War. Southern rhetoric has been an estimable force. Everybody, in national
life too, as well as in Southern life. We just manage to get by by talking.
But you had to believe in that rhetoric and believe it was real, not just a
Not just a ceremony. And listening. And the other side of this is listening.
You got to have some people who will talk and listen by turn.
Well, you have to listen because you may miss a good story. I mean you learn
And you're going to tell that story yourself over at the seed mill.
Language is, has been like a telephone call. Language has been for the
Southerner like breathing, like oxygen.
That's right. Breathe in and breathe out.
Let me anchor this to Clinton first of all. But the cause of this desperate
importance being placed in language, and language itself becoming the reality
in place of an otherwise perhaps insupportable, unbearable reality, one tends
to believe in it furiously. And when you say it, you're believing it. It's
real. And you may be saying something a day and a half later that it does not
contradict as a radical variance with observations and meditations that you
were talking about the day before. But in that moment you completely occupy
and inhabit that rhetoric, that oratory.
Except that I think that what you believe in at the moment, necessarily, is the
power of what you are saying, not necessarily what you're saying. That's why
the Southern tall tale is such a great tradition. You know it's a lie.
Let me suggest a little Damascus Road enlightenment on that. It's not good
rhetoric if you don't believe it.
I absolutely don't believe that. I think that you can make a compelling,
bewitching presentation of something you believe in not the least bit. And
what is so seductive is to watch the power that you have over people that are
falling for it.
I was going to come back to this earlier when you were talking about the way
that you perceive the Clintons being able to assess the effect they're having.
But to me that doesn't seem new. That seems to be the evangelist. The
evangelist doesn't stay the minister to you after he's won your soul. The
evangelist has done his work when he's saved you. When you have seen the light
he has to move on. There's other souls to save. So I don't see that as some
new perversion. It's the evangelist's way. It's the zeal that moves you
onward. And there is seduction in that. The invitation to the unsaved, to
come forward, to yield, to surrender.
Somebody ought to have difficulty making that transfer, though. That Clinton
is in fact embarked on the kind of political revivalism, political evangelism
to the republic.
What I'm talking about is, the forms get internalized in you in your
upbringing. What you see modeled for you, what you soak up, what becomes part
of who you are. Not in a conscious way, in the structure of your personality,
in your response to the world. And when you grow up a Southern Baptist there
is this pressure to evangelize. If you take seriously what you hear in church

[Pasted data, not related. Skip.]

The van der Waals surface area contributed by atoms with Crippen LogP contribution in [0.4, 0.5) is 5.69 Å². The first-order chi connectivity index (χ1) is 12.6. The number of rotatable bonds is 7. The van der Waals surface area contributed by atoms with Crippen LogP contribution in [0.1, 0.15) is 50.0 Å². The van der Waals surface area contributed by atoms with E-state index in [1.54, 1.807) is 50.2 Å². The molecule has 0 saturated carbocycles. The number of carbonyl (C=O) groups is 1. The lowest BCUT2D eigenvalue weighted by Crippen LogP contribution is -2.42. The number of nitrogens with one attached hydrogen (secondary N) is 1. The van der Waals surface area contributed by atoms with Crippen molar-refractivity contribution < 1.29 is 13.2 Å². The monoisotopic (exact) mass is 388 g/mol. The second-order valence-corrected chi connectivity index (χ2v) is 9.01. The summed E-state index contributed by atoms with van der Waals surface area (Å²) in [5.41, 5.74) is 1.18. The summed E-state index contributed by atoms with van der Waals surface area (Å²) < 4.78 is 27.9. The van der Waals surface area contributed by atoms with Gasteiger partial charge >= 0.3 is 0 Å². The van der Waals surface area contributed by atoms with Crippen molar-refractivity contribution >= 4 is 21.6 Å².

as a child, and you understand that the burden of other people's souls is on
your shoulder and that it is up to you to go out and find the words to go out
and win those souls, then you're going to grow up, if you throw away the
content, you still have that form if you are a serious child who embraced it.
And so you may find secular ways to be an evangelist, but you internalize
But Clinton did not begin as a Southern Baptist. He lately came to that
religiousness, didn't he, when he was teenager?
No, he was always a Southern Baptist.
No what I was going to say is, if you are a good talker you listen to
everybody's response to what you saying. It doesn't mean at all that you're
phony. It's your art, it's your portrait, it's your music. It's an instant
creation with the tools that you have available to you and if you can chat to
people around you, and if you do believe in what you are saying in a
metaphorical sense, at least.
Clinton's speech about Martin Luther King is the perfect Baptist sermon because
it's about how do you get to the Promised Land. How do you get to heaven.
And in the speech the Promised Land is not heaven after life, but it's the land
of peace and justice here on earth that Martin Luther King dreamed of. But how
do you get there? You don't get there by good works. You don't get there
incrementally by accomplishments. You get there by a revolution of the spirit,
a conversion of the heart. There are government can do, there are things you
can do, but that's not going to save you. What's going to save you is looking
within and making sure your spirit is right. That will save you. That will get
you to the Promised Land. And the structure of the speech is just like a
Baptist sermon. It starts with the good news, here's what you're doing well,
you're sort of on the right track. But here's the bad news. The bad news is,
at the heart of things is all wrong and unless that's made right and you can't
get the Promised Land until you've had that revolution of spirit. There's this
invitation at the end of the sermon to come forward, to have this invitation of
spirit. And there's a lot of moves in that speech that are classic Baptist